Children exposed to sex in TV programmes, films, magazines and music are more likely to engage in sexual activity than those who are not, according to research out yesterday.
There is a direct relationship between the amount of sexual content a child sees and their level of sexual activity or their intentions to have sex in the future, the study found.
Such media also has at least an equal influence on sexual behaviour as religion or a child's relationship with their parents and peers, the study said.
It concluded that the media is an "important source" of information about sex for teenagers who might not get advice elsewhere.
More than 1,000 American children aged between 12 and 15 were asked to identify from a huge list the kinds of media they were exposed to.
They also answered questions about their health and levels of sexual activity, including whether they went on dates, kissed, had oral sex or full sex.
Researchers then examined the sexual content of 264 items on the list, which included teen magazines, teen movies and TV programmes.
They looked for examples of romantic relationships, nudity, sexual innuendo, touching, kissing, puberty and sexual intercourse.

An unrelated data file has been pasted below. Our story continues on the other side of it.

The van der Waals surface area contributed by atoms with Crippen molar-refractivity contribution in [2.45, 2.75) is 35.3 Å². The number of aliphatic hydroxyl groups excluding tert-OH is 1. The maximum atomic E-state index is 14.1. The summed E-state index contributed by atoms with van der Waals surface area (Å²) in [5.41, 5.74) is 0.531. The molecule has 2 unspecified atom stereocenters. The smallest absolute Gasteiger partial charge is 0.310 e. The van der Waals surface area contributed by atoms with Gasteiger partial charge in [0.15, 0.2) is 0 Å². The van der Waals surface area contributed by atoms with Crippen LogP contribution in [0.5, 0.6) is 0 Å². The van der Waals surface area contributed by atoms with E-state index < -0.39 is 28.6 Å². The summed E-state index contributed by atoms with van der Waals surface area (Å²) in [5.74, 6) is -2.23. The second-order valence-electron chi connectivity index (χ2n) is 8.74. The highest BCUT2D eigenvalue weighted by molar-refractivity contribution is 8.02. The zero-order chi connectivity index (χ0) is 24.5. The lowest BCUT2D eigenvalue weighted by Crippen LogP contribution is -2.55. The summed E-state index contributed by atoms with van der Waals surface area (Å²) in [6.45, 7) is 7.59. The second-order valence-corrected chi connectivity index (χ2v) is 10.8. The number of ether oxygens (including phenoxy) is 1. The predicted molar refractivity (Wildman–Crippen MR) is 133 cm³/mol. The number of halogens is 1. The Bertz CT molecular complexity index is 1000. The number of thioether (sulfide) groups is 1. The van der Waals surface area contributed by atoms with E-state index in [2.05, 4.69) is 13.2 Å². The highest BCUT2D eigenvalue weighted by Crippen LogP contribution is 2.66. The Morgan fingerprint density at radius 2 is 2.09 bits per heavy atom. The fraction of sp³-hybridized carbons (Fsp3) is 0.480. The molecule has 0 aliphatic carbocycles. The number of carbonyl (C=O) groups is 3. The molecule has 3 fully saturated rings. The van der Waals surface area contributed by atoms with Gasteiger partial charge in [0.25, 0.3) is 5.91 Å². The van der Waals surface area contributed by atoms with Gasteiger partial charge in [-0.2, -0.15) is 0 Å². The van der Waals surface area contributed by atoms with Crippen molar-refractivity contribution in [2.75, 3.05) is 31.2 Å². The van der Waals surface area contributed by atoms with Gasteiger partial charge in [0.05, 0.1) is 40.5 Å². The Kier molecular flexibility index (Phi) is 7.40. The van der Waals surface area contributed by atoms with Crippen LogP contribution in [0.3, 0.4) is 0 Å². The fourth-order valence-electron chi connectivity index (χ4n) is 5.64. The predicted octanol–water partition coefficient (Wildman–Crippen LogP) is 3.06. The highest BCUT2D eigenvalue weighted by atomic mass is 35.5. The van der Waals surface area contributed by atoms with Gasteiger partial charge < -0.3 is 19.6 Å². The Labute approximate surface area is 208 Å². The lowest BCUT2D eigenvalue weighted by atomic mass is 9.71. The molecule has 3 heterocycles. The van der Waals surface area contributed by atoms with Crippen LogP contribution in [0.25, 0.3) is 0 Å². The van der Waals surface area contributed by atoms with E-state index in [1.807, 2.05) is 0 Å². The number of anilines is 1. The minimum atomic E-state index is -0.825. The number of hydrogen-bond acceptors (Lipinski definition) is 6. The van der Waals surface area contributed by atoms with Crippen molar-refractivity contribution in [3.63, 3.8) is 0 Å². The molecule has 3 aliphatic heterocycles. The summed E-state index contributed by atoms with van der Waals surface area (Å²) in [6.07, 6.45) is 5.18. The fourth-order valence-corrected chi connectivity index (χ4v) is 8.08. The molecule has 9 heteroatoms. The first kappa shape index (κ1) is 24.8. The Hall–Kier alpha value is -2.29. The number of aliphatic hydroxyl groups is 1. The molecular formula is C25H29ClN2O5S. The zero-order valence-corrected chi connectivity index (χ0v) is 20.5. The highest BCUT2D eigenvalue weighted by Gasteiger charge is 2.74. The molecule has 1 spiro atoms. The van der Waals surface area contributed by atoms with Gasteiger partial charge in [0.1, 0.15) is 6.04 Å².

The study, published in the Journal of Adolescent Health and in Elsevier, found that films, TV programmes, music and magazines usually portrayed sex as "risk-free".
Sex was usually between unmarried couples and examples of using condoms or other contraception were "extremely rare".
The study concluded: "The strong relationship between media and adolescents' sexual expression may be due to the media's role as an important source of sexual socialisation.
"Adolescence is a develop-mental period that is characterised by intense information-seeking, especially about adult roles, and given the lack of information about sexuality readily available to teens, adolescents may turn to the media for information about sexual norms."
The researchers said the media may serve as a kind of "sexual super peer" for teenagers seeking information about sex.
* The average age of the children was 13.7 years, with about one third thought to come from poorer backgrounds, receiving free or reduced price school meals.